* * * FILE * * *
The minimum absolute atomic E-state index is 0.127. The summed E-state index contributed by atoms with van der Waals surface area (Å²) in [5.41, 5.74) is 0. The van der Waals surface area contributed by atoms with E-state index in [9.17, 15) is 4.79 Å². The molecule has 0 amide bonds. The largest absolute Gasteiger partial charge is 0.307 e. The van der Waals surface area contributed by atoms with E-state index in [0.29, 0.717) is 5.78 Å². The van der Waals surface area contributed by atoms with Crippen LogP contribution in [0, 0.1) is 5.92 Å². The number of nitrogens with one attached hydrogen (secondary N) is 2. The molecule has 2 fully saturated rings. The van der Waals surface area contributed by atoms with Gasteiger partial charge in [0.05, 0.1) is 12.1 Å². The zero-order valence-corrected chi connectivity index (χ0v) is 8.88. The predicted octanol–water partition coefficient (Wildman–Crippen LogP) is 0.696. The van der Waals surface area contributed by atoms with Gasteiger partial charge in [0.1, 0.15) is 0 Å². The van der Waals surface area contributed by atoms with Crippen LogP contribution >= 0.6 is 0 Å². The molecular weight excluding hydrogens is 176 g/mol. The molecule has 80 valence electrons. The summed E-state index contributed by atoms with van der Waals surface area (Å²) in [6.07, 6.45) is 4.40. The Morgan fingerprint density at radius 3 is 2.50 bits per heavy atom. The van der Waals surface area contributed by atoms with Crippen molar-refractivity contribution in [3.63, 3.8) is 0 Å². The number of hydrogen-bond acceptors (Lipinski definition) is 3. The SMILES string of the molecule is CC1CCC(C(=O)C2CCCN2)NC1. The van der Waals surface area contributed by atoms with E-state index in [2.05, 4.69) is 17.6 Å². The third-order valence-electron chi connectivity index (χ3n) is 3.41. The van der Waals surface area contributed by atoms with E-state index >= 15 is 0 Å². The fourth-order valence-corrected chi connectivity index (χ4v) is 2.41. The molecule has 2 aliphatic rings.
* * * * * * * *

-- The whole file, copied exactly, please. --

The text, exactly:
The minimum absolute atomic E-state index is 0.127. The summed E-state index contributed by atoms with van der Waals surface area (Å²) in [5.41, 5.74) is 0. The van der Waals surface area contributed by atoms with E-state index in [9.17, 15) is 4.79 Å². The molecule has 0 amide bonds. The largest absolute Gasteiger partial charge is 0.307 e. The van der Waals surface area contributed by atoms with E-state index in [0.29, 0.717) is 5.78 Å². The van der Waals surface area contributed by atoms with Crippen LogP contribution in [0, 0.1) is 5.92 Å². The number of nitrogens with one attached hydrogen (secondary N) is 2. The molecule has 2 fully saturated rings. The van der Waals surface area contributed by atoms with Gasteiger partial charge in [0.05, 0.1) is 12.1 Å². The zero-order valence-corrected chi connectivity index (χ0v) is 8.88. The predicted octanol–water partition coefficient (Wildman–Crippen LogP) is 0.696. The van der Waals surface area contributed by atoms with Gasteiger partial charge in [0.1, 0.15) is 0 Å². The van der Waals surface area contributed by atoms with Crippen LogP contribution >= 0.6 is 0 Å². The molecular weight excluding hydrogens is 176 g/mol. The molecule has 80 valence electrons. The summed E-state index contributed by atoms with van der Waals surface area (Å²) in [6.07, 6.45) is 4.40. The Morgan fingerprint density at radius 3 is 2.50 bits per heavy atom. The van der Waals surface area contributed by atoms with Crippen molar-refractivity contribution in [3.63, 3.8) is 0 Å². The number of hydrogen-bond acceptors (Lipinski definition) is 3. The SMILES string of the molecule is CC1CCC(C(=O)C2CCCN2)NC1. The van der Waals surface area contributed by atoms with E-state index in [2.05, 4.69) is 17.6 Å². The third-order valence-electron chi connectivity index (χ3n) is 3.41. The van der Waals surface area contributed by atoms with E-state index >= 15 is 0 Å². The fourth-order valence-corrected chi connectivity index (χ4v) is 2.41. The molecule has 2 aliphatic rings.